De facto directorships

The recent case of Re UKLI Ltd brings clarity to the concept of de facto directorships.

The Secretary of State for Business, Innovation and Skills brought disqualification proceedings against the directors of UKLI Ltd under the Company Directors Disqualification Act 1986 (CDDA) on the grounds that the company, who operated a land bank scheme, had committed serious breaches of Financial Services and Markets Act 2000.

Six directors of the company signed a Directors’ Disqualification Undertaking (DDU) pursuant to the CDDA. A seventh individual did not sign a DDU, claiming that he had not been formally appointed as a director (he was already disqualified from acting as a company director in a prior case).

The Secretary of State claimed that this individual was a de facto director of this company – a director who has not been validly appointed to the company’s board of but who is deemed to be a director because of his conduct and position within the company. A de facto director can be liable for breaches of directors’ duties under the Companies Act 2006 and is subject to other associated provisions such as directors’ disqualification and wrongful trading.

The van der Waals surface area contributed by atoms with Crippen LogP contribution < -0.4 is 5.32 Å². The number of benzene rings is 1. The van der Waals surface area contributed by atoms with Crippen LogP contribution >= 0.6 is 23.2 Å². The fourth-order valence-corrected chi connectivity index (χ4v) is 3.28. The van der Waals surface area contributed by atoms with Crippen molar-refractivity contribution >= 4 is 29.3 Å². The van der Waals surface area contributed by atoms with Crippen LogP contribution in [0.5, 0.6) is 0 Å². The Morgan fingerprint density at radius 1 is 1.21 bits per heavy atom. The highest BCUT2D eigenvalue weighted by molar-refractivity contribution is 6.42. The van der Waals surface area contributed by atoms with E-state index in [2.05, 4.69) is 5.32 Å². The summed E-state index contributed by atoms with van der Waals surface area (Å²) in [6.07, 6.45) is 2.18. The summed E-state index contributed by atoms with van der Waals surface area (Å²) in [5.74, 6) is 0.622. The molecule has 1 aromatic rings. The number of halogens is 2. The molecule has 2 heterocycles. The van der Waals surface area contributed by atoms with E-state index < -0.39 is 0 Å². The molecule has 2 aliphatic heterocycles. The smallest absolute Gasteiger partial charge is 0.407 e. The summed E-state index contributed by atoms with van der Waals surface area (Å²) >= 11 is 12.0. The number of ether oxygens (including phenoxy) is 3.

The Judge in this case made the important point that the purpose of the disqualification provisions is to protect the public from unscrupulous corporate management and that this purpose should not be frustrated by a lack of formality of appointment of someone who has been acting in the capacity of a director.

In this case the Judge found that the individual concerned met the criteria determining whether someone is a de facto director, which included him presuming to act as if he were a director. His conduct as a director in this case was found to be unfit pursuant to the CDDA and he was disqualified for a period of 12 years.

Anyone involved in the running of a company, whether formally appointed to the board or not, should therefore be aware that they may, if they meet the criteria, be deemed to be a de facto director of that company and will therefore be expected to comply with the duties of directors as set out in the Companies Act 2006 and potentially be subject to disqualification under the CDDA and to personal liability in the event of wrongful or fraudulent trading, for instance.

Please contact our Company & Commercial solicitors for further advice.